United Airlines: Why it's so hard to be less awful
In October 2015, D'Arcee Neal, a 29-year-old man with cerebral palsy, had just completed a five-hour fight.
He waited 15 minutes for the plane to clear so a special wheelchair could be brought on board. Then he had to wait for the wheelchair.
Finally, a half hour after the flight had docked, desperately needing to use the bathroom, Neal eased himself out of plane's seat and crawled up the aisle.
Flight attendants looked on.
"I expected them to ask to assist me, but they just stared," he told CNN.
Guess which airline it was.
United's bad night
This week, another United passenger exited a plane in perhaps an even more humiliating way.
On Sunday, videos emerged of a bloodied, screaming, and disoriented man named David Dao being forcibly removed from a seat he paid for on a flight to Louisville.
There was no corporate empathy for Dao as he was manhandled from the plane waiting at the gate, and visibly injured in the act. No crew intervened.
The videos quickly went viral. Then, United made things even worse.
"I apologize for having to re-accommodate these customers," was the initial, widely mocked public statement from United chief executive Oscar Munoz.
In an additional memo praising his staff, Munoz claimed — apparently falsely — that Dao was "disruptive and belligerent."
Every airline has its horror stories, of course... but United has proved an industry leader.- Drake Bennett
But while United may have failed to feel Dao's pain, it was being felt around the world as the videos found a wide and sympathetic audience.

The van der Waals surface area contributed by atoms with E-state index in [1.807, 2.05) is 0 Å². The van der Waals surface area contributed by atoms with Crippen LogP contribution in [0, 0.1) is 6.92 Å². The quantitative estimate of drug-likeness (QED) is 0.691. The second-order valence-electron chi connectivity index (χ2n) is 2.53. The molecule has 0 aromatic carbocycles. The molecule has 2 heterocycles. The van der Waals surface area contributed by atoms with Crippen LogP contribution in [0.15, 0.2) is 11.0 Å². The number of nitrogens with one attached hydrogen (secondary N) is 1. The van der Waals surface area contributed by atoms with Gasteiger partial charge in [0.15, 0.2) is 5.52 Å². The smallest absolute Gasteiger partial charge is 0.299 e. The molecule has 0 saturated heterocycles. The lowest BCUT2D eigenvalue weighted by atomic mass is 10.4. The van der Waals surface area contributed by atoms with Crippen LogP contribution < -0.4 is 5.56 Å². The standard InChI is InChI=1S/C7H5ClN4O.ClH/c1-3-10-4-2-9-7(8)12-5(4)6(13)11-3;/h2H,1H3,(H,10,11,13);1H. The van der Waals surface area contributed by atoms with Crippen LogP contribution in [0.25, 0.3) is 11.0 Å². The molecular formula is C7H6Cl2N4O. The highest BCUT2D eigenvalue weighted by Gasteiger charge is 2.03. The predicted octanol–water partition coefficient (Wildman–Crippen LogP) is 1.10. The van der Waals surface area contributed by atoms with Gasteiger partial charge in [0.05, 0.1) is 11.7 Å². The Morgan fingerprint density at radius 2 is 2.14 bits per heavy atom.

"Even our president last night said that was horrible," Dao's lawyer pointed out as he laid the groundwork for what will likely be a lucrative lawsuit.
"Part of what was surprising to me — about not only the incident, but the company's really ham-fisted response to it — is that Munoz, by all accounts, is a very adept communicator, both with the people who work at United and with their customers," Drake Bennett tells me on Day 6.
Bennett, a staff writer for Bloomberg Businessweek, has been tracking United's misfortunes for a while.
His article, "United's Quest to be Less Awful," appeared in Jan. 2016.
Bennett says the company was actually improving before things blew up on Sunday, and he's surprised Munoz got so much wrong.
"Unlike his predecessor Jeff Smisek, (Munoz) was a real people person and had this real awareness of how things play to the larger public."
"So it's particularly odd that he bungled this so badly."
A bad record in a tough business
Bennett's article describes a company struggling with measurable customer and staff dissatisfaction, a poor performance when it comes to canceling flights and avoiding delays, and a tendency to have high-profile gaffes — like the incident in March when a crew refused to let two girls board a flight because they were wearing leggings.
"Every airline has its horror stories, of course," Bennett writes, "But United has proved an industry leader."